(This story was originally published November 22nd, 2009)
“Good public artists do not condescend; they rise to the challenge of creating work that appeals to the full range of stakeholders.”
– Michael Sweney, Washington state public arts administrator
I had just moved to New York City when the controversy surrounding Richard Serra’s “Tilted Arc” in front of a federal building in Lower Manhattan came to a full boil. In March 1989, by force of a court order, the huge sculpture was removed.
When I went to say goodbye to it, however, I saw why the people who worked in the building hated it so much: it slashed the plaza space with an almost dark violence. I had admired it as a sculpture but had never considered it from the architectural point of view of the people who crossed that plaza every day.
The Serra controversy was a testament to the passion public art can stir. Public art can be powerful: think of the Statue of Liberty, Michelangelo’s David, the Lincoln Memorial, the Arc of Triumph or even the Eiffel Tower.
More recently, big-time public art has had a contemporary cast. I am thinking of Jeff Koons’ flowering “Puppy” at the Guggenheim Bilbao or Anish Kapoor’s silver bean “Cloud Gate” in Chicago and so on.
Portland, however, is a city with a handsome but staid 19th-century flavor. Our brick and cobblestones do not necessarily call out for edgy complexity.
But in a city and state that take art as seriously as we do, it is an important question to ask: What role do we want public art to play in Portland, Maine?
We have several audiences to respect: the Mainers for whom Portland is their leading city; the tourists we hope to charm; and the locals who live and work here.
My favorite work in Portland is Aaron Stephan’s “Lift” – a 20-foot-tall table set with chairs at the University of South Portland. The sculpture is inside of a building but sited to be seen from the street. It is playful, funny and exciting.
I also love Pandora LaCasse’s holiday lights that go up seasonally. Seriously – who doesn’t?
An important thing to keep in mind is that we can dislike some individual pieces and still strongly support the idea of public art. I think “Tracing the Fore” is a horrible failure, but I get why it was selected and accepted.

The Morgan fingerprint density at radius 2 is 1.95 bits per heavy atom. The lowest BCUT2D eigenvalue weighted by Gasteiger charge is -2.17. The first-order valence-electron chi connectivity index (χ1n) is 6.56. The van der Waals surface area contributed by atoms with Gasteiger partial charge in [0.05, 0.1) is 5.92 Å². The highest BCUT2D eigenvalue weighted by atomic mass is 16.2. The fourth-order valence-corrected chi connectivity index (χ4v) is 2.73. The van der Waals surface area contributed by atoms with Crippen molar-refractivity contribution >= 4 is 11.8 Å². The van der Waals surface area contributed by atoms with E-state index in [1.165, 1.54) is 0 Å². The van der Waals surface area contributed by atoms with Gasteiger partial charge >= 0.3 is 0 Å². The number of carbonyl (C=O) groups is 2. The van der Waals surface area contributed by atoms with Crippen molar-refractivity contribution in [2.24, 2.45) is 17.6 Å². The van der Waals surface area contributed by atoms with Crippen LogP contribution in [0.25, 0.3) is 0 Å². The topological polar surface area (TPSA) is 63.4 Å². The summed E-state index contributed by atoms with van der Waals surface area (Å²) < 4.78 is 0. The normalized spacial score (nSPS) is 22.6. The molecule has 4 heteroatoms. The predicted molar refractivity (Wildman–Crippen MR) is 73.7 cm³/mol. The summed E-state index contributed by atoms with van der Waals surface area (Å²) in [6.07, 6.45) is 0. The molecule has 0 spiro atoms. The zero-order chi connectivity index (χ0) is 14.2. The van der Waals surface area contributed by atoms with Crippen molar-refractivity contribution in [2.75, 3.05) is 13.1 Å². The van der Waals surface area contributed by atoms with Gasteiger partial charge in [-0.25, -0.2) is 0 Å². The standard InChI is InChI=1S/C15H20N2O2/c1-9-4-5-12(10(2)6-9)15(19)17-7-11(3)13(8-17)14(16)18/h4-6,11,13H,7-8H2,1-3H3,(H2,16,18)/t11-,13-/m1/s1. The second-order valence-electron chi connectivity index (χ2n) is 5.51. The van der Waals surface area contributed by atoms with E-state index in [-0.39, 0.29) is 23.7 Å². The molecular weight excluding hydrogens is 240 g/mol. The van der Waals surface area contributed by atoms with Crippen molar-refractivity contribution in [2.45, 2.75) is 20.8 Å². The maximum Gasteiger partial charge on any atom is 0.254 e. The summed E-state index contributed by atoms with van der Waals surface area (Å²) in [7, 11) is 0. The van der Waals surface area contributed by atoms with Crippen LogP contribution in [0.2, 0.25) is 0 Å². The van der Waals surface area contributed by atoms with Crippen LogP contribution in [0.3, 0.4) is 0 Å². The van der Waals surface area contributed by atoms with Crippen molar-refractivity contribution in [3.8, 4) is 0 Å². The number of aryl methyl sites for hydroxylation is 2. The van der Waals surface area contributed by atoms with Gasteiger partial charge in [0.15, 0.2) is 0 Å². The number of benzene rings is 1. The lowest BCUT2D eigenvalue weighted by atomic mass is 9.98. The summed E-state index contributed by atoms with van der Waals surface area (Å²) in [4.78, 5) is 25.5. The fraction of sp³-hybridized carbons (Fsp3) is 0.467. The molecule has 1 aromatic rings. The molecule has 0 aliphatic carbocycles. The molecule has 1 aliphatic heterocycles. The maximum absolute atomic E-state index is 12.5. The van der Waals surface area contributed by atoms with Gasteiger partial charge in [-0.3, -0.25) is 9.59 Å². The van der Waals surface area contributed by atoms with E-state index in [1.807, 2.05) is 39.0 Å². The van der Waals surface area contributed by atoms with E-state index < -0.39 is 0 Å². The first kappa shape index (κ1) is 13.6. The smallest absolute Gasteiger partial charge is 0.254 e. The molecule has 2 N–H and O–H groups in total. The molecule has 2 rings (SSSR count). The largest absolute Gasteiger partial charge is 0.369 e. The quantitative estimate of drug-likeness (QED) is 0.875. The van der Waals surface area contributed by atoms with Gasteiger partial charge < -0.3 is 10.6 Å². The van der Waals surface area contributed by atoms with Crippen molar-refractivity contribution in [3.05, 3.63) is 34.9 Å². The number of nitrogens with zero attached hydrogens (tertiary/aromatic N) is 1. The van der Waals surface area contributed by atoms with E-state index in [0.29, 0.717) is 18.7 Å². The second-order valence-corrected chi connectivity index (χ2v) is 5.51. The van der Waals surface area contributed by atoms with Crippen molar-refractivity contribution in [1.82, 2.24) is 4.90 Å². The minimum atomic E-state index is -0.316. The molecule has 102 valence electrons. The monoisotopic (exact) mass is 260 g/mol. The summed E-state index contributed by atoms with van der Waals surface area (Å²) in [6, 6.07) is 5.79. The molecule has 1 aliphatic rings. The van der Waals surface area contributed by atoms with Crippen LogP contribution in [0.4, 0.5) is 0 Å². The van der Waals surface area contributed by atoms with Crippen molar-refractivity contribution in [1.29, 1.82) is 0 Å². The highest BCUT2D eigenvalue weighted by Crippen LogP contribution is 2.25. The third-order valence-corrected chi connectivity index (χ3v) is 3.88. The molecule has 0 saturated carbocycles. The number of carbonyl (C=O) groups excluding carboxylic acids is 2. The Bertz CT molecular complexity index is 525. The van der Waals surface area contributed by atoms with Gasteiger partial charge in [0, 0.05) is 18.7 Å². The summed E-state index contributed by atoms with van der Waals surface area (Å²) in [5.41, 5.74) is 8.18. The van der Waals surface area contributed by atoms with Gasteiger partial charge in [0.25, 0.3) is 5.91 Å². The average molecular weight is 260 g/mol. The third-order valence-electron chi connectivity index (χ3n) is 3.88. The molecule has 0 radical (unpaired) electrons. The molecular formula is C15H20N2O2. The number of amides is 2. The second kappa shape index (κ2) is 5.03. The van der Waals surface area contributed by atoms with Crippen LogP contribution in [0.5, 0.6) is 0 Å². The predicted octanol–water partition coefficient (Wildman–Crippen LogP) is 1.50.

More difficult for me is New York sculptor Rhoda Sherbell’s “American Baseball Family Group” at Hadlock Field. I love taking my boys to see the Sea Dogs, and we always stop to have our picture taken with Slugger – the glossy and kitschy poster-dog of fun. In contrast, the family group piece is an ugly and condescending portrait of the people of Portland, and it’s also at odds with the city’s public art ordinance because of its display of logos.
Part of the offense by a “gift” like the bronze family is the responsibility foisted on the city. Simply owning art is expensive. A painful reminder of that fact is illustrated by the sorry state of the Pullen Fountain on Federal Street and the sundial bench on Baxter Boulevard. Our excellent Public Art Committee is addressing these and other issues, but it has its hands full, and these are lean times.
Personally, I think we should have an exhibition of public sculptures every summer around the Back Cove. It would give Maine artists the chance to show – and maybe sell – their works in a setting highly visible to the public.
A portion of any sale from the show could help fund an annual acquisition of one of the pieces. The public could even make the choice.
Portland has some very good art that fits our public image as a quaint old New England town. But we will continue to need and want new public art. We should dare to challenge ourselves.
Freelance writer Daniel Kany is an art historian who lives in Cumberland. He can be contacted at